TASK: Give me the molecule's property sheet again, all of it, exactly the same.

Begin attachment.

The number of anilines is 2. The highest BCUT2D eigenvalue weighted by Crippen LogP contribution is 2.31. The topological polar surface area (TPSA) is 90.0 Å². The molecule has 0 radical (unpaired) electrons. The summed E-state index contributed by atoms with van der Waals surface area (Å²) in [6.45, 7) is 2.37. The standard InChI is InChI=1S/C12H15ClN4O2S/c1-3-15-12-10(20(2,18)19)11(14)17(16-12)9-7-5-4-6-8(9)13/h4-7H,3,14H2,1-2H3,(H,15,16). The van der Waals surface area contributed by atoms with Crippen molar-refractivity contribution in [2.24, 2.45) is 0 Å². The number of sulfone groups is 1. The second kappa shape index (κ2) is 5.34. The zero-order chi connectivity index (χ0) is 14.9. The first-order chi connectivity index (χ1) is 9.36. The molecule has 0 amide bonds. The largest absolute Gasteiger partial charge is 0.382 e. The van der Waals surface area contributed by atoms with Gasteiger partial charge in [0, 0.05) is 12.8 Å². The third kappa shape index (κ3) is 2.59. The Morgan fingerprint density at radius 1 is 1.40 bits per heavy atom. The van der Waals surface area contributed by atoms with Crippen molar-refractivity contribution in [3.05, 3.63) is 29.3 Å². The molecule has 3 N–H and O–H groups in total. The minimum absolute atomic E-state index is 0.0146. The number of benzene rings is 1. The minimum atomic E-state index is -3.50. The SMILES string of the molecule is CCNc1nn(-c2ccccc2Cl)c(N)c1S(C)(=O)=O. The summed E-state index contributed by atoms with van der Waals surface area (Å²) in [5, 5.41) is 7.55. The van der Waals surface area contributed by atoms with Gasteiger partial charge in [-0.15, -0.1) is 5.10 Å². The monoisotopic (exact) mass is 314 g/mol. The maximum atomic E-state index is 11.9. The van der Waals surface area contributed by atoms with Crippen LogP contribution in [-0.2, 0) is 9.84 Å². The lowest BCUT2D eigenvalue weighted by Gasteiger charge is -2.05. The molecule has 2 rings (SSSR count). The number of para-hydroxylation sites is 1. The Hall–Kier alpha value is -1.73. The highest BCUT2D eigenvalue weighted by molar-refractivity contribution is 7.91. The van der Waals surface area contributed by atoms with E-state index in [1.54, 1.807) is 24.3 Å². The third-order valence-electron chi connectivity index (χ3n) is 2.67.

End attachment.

The number of anilines is 2. The highest BCUT2D eigenvalue weighted by Crippen LogP contribution is 2.31. The topological polar surface area (TPSA) is 90.0 Å². The molecule has 0 radical (unpaired) electrons. The summed E-state index contributed by atoms with van der Waals surface area (Å²) in [6.45, 7) is 2.37. The standard InChI is InChI=1S/C12H15ClN4O2S/c1-3-15-12-10(20(2,18)19)11(14)17(16-12)9-7-5-4-6-8(9)13/h4-7H,3,14H2,1-2H3,(H,15,16). The van der Waals surface area contributed by atoms with Crippen molar-refractivity contribution in [2.24, 2.45) is 0 Å². The number of sulfone groups is 1. The second kappa shape index (κ2) is 5.34. The zero-order chi connectivity index (χ0) is 14.9. The first-order chi connectivity index (χ1) is 9.36. The molecule has 0 amide bonds. The largest absolute Gasteiger partial charge is 0.382 e. The van der Waals surface area contributed by atoms with Gasteiger partial charge in [0, 0.05) is 12.8 Å². The third kappa shape index (κ3) is 2.59. The Morgan fingerprint density at radius 1 is 1.40 bits per heavy atom. The van der Waals surface area contributed by atoms with Crippen molar-refractivity contribution in [3.05, 3.63) is 29.3 Å². The molecule has 3 N–H and O–H groups in total. The minimum absolute atomic E-state index is 0.0146. The number of benzene rings is 1. The minimum atomic E-state index is -3.50. The SMILES string of the molecule is CCNc1nn(-c2ccccc2Cl)c(N)c1S(C)(=O)=O. The summed E-state index contributed by atoms with van der Waals surface area (Å²) in [5, 5.41) is 7.55. The van der Waals surface area contributed by atoms with Gasteiger partial charge in [-0.15, -0.1) is 5.10 Å². The monoisotopic (exact) mass is 314 g/mol. The maximum atomic E-state index is 11.9. The van der Waals surface area contributed by atoms with Crippen LogP contribution in [-0.2, 0) is 9.84 Å². The lowest BCUT2D eigenvalue weighted by Gasteiger charge is -2.05. The molecule has 2 rings (SSSR count). The number of para-hydroxylation sites is 1. The Hall–Kier alpha value is -1.73. The highest BCUT2D eigenvalue weighted by molar-refractivity contribution is 7.91. The van der Waals surface area contributed by atoms with E-state index in [1.54, 1.807) is 24.3 Å². The third-order valence-electron chi connectivity index (χ3n) is 2.67.